Category Archives: Rugby

Adrian the Canadian presents his girlfriend’s Unified Theory of Sports

Since I’m on vacation, I’m giving Adrian a little more rope than usual. Here’s his girlfriend’s Unified Theory of Sports:

My girlfriend has a theory about sports. She thinks that all sports that have a physical goal, be it a net or an end zone, require some sort of physical handicap in order to be interesting. These handicaps can be divided along two dimensions — one we’ll call rules-based and the other opposition-based. Rules-based handicaps are things like “no hands” or “no running with the ball/Frisbee” or “the net is two basketballs wide,” while opposition-based handicaps refer to what your opponent is allowed to do to prevent you from reaching your goal. These two types of handicaps move in inverse relation to one another. A sport with many rules-based handicaps — think about basketball with its small net and prohibition against running with the ball or soccer with its single, significant “no hands” rule — has to minimize physicality. Imagine full contact soccer. It would be stultifying. Similarly, imagine Continue reading

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An idea for the MLS

I play for the Boston Rugby Football Club (BRFC) in the ten-team U.S. Super League (our country’s highest level of rugby, but there’s not even a website worth linking for the league). We’re in the midst of preseason conditioning in a high school gym, and I’ll pay for all my own flights to our away matches. We’ve had a different “home field” in Boston for each of the last five seasons, yet we’ve reached the league semifinals two years running.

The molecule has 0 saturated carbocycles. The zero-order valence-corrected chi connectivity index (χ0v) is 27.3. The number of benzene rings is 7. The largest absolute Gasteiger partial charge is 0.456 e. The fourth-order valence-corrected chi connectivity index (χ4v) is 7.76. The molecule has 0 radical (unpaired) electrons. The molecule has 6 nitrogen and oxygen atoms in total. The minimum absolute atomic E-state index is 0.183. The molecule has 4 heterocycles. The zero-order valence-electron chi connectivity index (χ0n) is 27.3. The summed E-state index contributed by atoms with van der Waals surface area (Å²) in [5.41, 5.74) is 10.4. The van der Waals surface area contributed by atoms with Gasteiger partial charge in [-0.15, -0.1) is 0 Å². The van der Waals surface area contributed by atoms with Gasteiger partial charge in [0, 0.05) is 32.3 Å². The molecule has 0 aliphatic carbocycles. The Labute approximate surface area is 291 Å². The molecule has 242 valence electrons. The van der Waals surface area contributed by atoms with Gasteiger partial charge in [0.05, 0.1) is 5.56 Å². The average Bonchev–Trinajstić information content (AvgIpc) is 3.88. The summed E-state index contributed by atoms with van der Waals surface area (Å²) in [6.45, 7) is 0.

Meanwhile, in Foxborough, MA, the New England Revolution share Gillette Stadium with the Patriots, but only draw a few thousand fans to most games. Major League Soccer is entering its 17th season. Most teams are not profitable (though the league is making progress). The MLS lags far behind the big four U.S. professional sports in gate receipts, total revenue, and media coverage.

Somewhere between these two poles, lacrosse, women’s soccer, women’s basketball, and other sports struggle for attention. All these leagues are working towards similar goals but need Continue reading

Defenseless receivers

All season, I’ve been semi-confused by commentators’ responses to personal foul flags for hits on defenseless receivers. The Monday Night Football crew is a good example: Jon Gruden epitomizes the old school idiot camp that never read the new rules and doesn’t care about safety (“That’s just a great football play, these players are taught to drive through the receiver”), but Mike Tirico is actually more confusing (“With the new rules this year, you cannot hit a defenseless receiver”).

If you cannot hit a defenseless receiver, how can you ever defend a pass play other than knocking the ball away with you hands? Continue reading